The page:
New Species of Fossil Fish Discovered with Huge Mouth

New Species of Fossil Fish Discovered with Huge Mouth

Two new fossil fish species have been found by researchers. The fish could swing open their jaws extremely wide, similar to a parachute.

The fish were in the Cretaceous Period, which was approximately 92 million years ago, when the planet was roamed by dinosaurs.

The fossil fish genus is called Rhinconichthys and was estimated to be over 6.5 feet in length and survived on plankton.

Rhinconichthys are very rare and known previously by just one species in England, said one of the researchers from Chicago s DePaul University Kenshu Shimada.

However, a skull was just discovered in Colorado along with a skull found in Japan that has been re-examined to triple the number of species in this genus and a hugely expanded geographical range.

The new species are named R. uyenoi and R. purgatoirensis. Based upon the new study, there are three different kinds of genus from three different regions of the world, with each represented by a single skull, said researchers.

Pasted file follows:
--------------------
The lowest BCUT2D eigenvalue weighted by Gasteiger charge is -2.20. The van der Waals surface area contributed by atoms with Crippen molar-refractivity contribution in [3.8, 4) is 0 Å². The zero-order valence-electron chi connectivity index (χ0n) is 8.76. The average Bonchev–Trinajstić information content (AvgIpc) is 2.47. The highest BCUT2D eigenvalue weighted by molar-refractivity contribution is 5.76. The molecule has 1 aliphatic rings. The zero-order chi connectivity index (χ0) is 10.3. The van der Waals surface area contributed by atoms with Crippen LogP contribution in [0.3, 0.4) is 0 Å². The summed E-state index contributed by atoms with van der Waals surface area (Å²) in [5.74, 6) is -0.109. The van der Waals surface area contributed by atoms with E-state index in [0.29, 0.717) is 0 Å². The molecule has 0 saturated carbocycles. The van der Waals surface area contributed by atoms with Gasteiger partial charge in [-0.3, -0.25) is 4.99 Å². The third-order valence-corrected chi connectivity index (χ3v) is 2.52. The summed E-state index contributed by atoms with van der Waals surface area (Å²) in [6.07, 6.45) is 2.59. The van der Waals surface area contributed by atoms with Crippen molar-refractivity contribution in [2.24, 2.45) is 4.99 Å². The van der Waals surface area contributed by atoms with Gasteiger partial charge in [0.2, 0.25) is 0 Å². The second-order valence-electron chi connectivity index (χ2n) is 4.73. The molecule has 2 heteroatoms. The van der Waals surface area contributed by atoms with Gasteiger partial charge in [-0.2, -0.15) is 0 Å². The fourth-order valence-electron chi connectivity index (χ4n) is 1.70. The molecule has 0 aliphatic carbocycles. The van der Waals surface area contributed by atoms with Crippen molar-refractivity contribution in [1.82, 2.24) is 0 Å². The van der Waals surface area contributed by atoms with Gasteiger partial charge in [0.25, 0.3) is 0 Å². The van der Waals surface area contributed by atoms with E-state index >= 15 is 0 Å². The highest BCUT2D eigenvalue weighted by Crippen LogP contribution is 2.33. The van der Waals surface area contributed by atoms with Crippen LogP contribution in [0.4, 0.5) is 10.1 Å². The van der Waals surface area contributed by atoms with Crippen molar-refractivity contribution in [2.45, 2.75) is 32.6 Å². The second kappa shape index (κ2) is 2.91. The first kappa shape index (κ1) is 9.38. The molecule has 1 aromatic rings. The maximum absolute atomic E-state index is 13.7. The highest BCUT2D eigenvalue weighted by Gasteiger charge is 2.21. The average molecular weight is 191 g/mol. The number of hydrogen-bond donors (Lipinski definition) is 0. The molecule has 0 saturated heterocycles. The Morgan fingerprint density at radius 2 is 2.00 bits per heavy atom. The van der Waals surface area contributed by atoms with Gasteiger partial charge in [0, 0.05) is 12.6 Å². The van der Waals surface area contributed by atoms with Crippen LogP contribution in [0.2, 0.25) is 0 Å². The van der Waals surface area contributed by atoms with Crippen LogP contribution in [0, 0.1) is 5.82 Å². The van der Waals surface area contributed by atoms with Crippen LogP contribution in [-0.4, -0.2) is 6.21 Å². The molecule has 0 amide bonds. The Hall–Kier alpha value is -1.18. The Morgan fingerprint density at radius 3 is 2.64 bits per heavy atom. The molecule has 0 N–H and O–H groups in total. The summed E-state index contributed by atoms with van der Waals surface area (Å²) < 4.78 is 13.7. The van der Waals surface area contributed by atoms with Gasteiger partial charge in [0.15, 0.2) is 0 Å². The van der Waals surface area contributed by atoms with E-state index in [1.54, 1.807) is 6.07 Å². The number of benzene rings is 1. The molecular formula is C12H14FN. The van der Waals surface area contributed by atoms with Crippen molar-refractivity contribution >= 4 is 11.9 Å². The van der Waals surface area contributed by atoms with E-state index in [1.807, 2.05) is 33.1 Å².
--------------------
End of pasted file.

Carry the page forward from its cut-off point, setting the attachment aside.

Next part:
Rhinconichthys is part of a bony, extinct fish group known as pachycormids, which have the biggest bony fish known to have lived.

This new study specifically focuses on the elusive forms of the fish group that consumed plankton.

The genus had very unusual features for a bony fish. One pair of bones on the fish was called the hyomandibulae and formed a huge oar-shaped lever that protruded and swung the jaws open very wide.

When opened wide, the mouth formed a parachute-like opening making it easy to suck in food in the plankton rich water, which is similar to sharks opening their mouth.

Researchers are not sure how the three different genuses were so scattered around the globe without any other species besides the three genuses.

New Species of Fossil Fish Discovered with Huge Mouth